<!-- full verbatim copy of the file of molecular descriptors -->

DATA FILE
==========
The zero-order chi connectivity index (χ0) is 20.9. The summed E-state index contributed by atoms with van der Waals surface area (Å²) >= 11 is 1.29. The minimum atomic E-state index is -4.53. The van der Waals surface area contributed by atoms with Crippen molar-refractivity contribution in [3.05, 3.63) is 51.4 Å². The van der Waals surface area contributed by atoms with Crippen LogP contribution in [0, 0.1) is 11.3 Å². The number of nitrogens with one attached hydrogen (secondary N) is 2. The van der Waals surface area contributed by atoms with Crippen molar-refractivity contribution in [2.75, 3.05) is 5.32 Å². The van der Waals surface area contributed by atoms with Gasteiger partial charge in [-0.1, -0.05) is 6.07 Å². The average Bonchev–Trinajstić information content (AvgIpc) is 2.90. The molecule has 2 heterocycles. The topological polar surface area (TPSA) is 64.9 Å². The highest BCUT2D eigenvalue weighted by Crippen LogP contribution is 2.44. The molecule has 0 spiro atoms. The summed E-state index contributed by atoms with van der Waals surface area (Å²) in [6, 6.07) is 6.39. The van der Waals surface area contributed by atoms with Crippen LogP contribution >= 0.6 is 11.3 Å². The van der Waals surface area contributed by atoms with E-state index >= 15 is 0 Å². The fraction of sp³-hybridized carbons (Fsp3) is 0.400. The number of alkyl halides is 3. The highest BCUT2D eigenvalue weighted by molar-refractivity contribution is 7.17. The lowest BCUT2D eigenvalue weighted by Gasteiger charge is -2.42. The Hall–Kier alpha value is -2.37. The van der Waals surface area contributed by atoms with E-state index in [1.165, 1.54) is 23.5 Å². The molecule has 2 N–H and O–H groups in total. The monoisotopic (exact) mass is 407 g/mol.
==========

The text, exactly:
The zero-order chi connectivity index (χ0) is 20.9. The summed E-state index contributed by atoms with van der Waals surface area (Å²) >= 11 is 1.29. The minimum atomic E-state index is -4.53. The van der Waals surface area contributed by atoms with Crippen molar-refractivity contribution in [3.05, 3.63) is 51.4 Å². The van der Waals surface area contributed by atoms with Crippen LogP contribution in [0, 0.1) is 11.3 Å². The number of nitrogens with one attached hydrogen (secondary N) is 2. The van der Waals surface area contributed by atoms with Crippen molar-refractivity contribution in [2.75, 3.05) is 5.32 Å². The van der Waals surface area contributed by atoms with Gasteiger partial charge in [-0.1, -0.05) is 6.07 Å². The average Bonchev–Trinajstić information content (AvgIpc) is 2.90. The molecule has 2 heterocycles. The topological polar surface area (TPSA) is 64.9 Å². The highest BCUT2D eigenvalue weighted by Crippen LogP contribution is 2.44. The molecule has 0 spiro atoms. The summed E-state index contributed by atoms with van der Waals surface area (Å²) in [6, 6.07) is 6.39. The van der Waals surface area contributed by atoms with Crippen LogP contribution >= 0.6 is 11.3 Å². The van der Waals surface area contributed by atoms with E-state index >= 15 is 0 Å². The fraction of sp³-hybridized carbons (Fsp3) is 0.400. The number of alkyl halides is 3. The highest BCUT2D eigenvalue weighted by molar-refractivity contribution is 7.17. The lowest BCUT2D eigenvalue weighted by Gasteiger charge is -2.42. The Hall–Kier alpha value is -2.37. The van der Waals surface area contributed by atoms with E-state index in [1.165, 1.54) is 23.5 Å². The molecule has 2 N–H and O–H groups in total. The monoisotopic (exact) mass is 407 g/mol.